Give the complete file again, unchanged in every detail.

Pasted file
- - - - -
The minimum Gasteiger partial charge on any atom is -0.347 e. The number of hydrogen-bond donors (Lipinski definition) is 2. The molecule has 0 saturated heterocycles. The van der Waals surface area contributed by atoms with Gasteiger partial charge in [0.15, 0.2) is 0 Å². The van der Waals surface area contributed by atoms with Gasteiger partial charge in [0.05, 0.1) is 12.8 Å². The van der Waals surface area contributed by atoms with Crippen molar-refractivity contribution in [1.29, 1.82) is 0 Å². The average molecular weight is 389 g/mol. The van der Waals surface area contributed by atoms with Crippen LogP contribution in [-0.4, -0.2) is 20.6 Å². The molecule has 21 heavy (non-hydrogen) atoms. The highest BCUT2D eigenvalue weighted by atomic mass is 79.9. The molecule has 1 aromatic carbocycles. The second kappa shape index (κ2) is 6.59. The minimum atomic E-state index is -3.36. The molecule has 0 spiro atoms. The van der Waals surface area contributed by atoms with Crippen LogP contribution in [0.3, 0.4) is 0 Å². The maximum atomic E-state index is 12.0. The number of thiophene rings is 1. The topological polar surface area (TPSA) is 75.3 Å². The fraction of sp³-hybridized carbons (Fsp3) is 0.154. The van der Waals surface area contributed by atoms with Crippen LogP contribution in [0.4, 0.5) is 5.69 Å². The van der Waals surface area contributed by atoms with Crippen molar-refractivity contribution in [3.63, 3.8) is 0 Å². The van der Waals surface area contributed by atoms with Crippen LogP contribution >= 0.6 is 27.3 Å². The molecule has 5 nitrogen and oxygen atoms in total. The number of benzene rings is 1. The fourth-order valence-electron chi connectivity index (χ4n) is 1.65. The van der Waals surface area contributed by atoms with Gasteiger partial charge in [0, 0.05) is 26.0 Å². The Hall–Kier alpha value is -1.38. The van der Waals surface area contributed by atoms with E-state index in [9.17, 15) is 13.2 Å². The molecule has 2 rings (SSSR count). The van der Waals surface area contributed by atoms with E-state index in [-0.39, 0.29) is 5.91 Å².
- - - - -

The minimum Gasteiger partial charge on any atom is -0.347 e. The number of hydrogen-bond donors (Lipinski definition) is 2. The molecule has 0 saturated heterocycles. The van der Waals surface area contributed by atoms with Gasteiger partial charge in [0.15, 0.2) is 0 Å². The van der Waals surface area contributed by atoms with Gasteiger partial charge in [0.05, 0.1) is 12.8 Å². The van der Waals surface area contributed by atoms with Crippen molar-refractivity contribution in [1.29, 1.82) is 0 Å². The average molecular weight is 389 g/mol. The van der Waals surface area contributed by atoms with Crippen LogP contribution in [-0.4, -0.2) is 20.6 Å². The molecule has 21 heavy (non-hydrogen) atoms. The highest BCUT2D eigenvalue weighted by atomic mass is 79.9. The molecule has 1 aromatic carbocycles. The second kappa shape index (κ2) is 6.59. The minimum atomic E-state index is -3.36. The molecule has 0 spiro atoms. The van der Waals surface area contributed by atoms with Crippen LogP contribution in [0.3, 0.4) is 0 Å². The maximum atomic E-state index is 12.0. The number of thiophene rings is 1. The topological polar surface area (TPSA) is 75.3 Å². The fraction of sp³-hybridized carbons (Fsp3) is 0.154. The van der Waals surface area contributed by atoms with Crippen LogP contribution in [0.4, 0.5) is 5.69 Å². The van der Waals surface area contributed by atoms with Crippen molar-refractivity contribution in [3.63, 3.8) is 0 Å². The van der Waals surface area contributed by atoms with Crippen LogP contribution >= 0.6 is 27.3 Å². The molecule has 5 nitrogen and oxygen atoms in total. The number of benzene rings is 1. The fourth-order valence-electron chi connectivity index (χ4n) is 1.65. The van der Waals surface area contributed by atoms with Gasteiger partial charge in [0, 0.05) is 26.0 Å². The Hall–Kier alpha value is -1.38. The van der Waals surface area contributed by atoms with E-state index in [9.17, 15) is 13.2 Å². The molecule has 2 rings (SSSR count). The van der Waals surface area contributed by atoms with E-state index in [-0.39, 0.29) is 5.91 Å².